An adviser has put his robo-advice service on hold, but has insisted such services could have a bright future.
Al Rush, principal at Rutland-based Echelon Wealthcare, has been operating Fiver a Day since 2015 but has since put the service on hold - though existing clients can still access their investments.
He said one of the reasons was because he has been dedicating so much of his time towards the British Steel Pension Scheme fiasco.
Mr Rush said: "It is an advised robo service and because I had that much going on with Port Talbot I wasn't able to do it any justice.
"I don't want it to come back unless I am totally happy with it. I could bring it back and it would be fine, but it wouldn't be what I wanted it to be."
One of the areas where Mr Rush said he was looking to improve the service was in how vulnerable clients were serviced, something he said his experiences helping steelworkers with their pensions had emphasised.
Since last year Mr Rush has been organising free counselling to members of the British Steel Pension Scheme who may have been given bad advice to transfer their savings.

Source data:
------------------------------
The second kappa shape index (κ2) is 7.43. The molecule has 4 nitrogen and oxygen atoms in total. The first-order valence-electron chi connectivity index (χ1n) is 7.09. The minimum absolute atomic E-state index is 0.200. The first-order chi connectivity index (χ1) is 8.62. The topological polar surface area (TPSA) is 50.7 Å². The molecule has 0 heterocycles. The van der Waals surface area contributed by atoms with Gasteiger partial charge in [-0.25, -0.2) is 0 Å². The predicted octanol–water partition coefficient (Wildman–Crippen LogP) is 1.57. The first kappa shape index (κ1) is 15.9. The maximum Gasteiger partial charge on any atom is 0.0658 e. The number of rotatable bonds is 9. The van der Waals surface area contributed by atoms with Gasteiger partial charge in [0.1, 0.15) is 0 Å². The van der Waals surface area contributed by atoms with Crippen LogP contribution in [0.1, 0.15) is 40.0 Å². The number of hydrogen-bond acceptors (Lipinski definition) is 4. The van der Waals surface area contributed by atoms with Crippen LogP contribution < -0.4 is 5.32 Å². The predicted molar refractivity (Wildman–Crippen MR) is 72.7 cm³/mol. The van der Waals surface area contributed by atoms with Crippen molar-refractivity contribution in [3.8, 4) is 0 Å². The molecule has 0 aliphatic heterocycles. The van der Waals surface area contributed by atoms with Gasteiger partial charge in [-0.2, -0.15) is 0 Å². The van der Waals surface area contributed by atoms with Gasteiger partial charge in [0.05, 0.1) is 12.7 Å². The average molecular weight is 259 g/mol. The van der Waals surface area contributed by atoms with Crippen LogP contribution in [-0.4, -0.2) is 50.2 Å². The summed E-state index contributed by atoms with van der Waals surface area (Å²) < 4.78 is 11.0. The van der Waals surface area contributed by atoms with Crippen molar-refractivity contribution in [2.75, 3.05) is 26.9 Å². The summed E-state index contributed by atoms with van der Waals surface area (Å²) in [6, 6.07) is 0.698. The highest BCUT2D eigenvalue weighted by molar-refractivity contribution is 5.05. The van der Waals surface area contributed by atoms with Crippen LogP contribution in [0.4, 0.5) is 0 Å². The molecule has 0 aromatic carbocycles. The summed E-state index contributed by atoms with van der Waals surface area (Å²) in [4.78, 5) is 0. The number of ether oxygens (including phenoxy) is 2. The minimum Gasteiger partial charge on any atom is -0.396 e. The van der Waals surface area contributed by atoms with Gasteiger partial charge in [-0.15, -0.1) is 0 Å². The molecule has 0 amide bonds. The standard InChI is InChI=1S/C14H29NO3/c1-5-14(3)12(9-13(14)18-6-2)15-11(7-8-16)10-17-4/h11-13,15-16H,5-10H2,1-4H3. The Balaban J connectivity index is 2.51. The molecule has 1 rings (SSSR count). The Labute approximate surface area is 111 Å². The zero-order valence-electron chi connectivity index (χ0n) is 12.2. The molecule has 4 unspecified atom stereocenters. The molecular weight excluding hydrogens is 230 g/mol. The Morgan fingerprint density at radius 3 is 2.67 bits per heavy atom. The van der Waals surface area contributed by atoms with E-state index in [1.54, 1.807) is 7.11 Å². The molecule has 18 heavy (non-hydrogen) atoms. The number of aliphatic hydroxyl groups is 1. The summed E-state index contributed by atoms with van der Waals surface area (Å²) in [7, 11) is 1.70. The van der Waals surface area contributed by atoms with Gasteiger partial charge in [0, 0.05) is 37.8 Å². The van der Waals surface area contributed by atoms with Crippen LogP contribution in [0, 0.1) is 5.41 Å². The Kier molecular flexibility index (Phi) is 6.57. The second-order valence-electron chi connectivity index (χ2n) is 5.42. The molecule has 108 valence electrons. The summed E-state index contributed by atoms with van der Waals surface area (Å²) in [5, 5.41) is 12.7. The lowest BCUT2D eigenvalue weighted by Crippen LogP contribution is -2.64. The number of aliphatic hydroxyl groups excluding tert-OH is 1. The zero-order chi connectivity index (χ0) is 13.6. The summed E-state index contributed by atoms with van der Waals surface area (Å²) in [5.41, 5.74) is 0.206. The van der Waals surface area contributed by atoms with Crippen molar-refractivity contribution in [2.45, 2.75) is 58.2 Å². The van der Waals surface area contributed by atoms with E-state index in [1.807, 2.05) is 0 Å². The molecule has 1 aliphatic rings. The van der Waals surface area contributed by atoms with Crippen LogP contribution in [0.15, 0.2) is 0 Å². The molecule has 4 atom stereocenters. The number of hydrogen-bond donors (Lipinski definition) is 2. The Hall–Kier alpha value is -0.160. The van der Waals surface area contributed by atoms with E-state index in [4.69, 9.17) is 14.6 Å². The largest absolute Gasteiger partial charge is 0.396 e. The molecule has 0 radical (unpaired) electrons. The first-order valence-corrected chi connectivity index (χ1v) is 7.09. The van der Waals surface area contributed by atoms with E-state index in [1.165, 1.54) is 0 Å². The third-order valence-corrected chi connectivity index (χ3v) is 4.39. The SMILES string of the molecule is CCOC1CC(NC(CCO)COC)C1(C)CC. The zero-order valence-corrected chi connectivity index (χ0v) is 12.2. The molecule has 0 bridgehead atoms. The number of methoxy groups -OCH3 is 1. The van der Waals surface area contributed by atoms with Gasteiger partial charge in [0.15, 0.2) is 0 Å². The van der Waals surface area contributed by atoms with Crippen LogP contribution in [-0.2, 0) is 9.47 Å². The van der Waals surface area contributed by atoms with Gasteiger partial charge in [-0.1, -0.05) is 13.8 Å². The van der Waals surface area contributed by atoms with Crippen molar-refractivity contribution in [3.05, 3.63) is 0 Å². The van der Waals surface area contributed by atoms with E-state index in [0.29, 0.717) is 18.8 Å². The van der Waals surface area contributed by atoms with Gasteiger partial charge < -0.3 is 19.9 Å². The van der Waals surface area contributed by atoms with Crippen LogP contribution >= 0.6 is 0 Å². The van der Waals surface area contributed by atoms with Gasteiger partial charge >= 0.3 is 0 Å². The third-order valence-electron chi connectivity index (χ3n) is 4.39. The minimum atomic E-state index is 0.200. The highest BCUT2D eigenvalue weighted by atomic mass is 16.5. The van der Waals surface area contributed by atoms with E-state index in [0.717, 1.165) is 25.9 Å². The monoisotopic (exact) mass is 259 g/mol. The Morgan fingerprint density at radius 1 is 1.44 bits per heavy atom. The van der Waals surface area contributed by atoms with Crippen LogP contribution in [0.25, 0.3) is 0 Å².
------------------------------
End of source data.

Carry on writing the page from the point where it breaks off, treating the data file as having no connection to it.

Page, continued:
Mr Rush said: "That made me think a lot more about vulnerability."
He added that it would be unlikely Fiver a Day would make a comeback this year but he insisted advisers were right to be considering similar services.
Mr Rush said: "We should look at it as adding another string to our bow. Clients will increasingly look for this so lets get on board early."
In its two years of operation the number of clients Fiver attracted were in the 'three figure range', according to Mr Rush, though he did not want to say how much had been invested through the service.
He said the key distinction between Fiver a Day and a larger robo-adviser like Nutmeg was that he was able to talk to his clients and hold their hand through the process.
Mr Rush said: "Around 25 per cent of the people who came to Fiver were people I had a personal interaction with."
The regulator, which has been encouraging the market entry of new, cheaper forms of advice, uncovered problems with robo services in a recent study.
In a report published in May, it stated some robo-advice firms were failing to properly disclose prices and services, and crucially, the regulator flagged risks clients were not receiving suitable advice.
As a result, the FCA has required many of the robo-advisers which took part in the study to make "significant changes" to their businesses.
Mr Rush's business had taken part in the FCA's review, with seven cases deemed suitable and three unclear.
He said at the time he was satisfied with the outcome but there was work to do.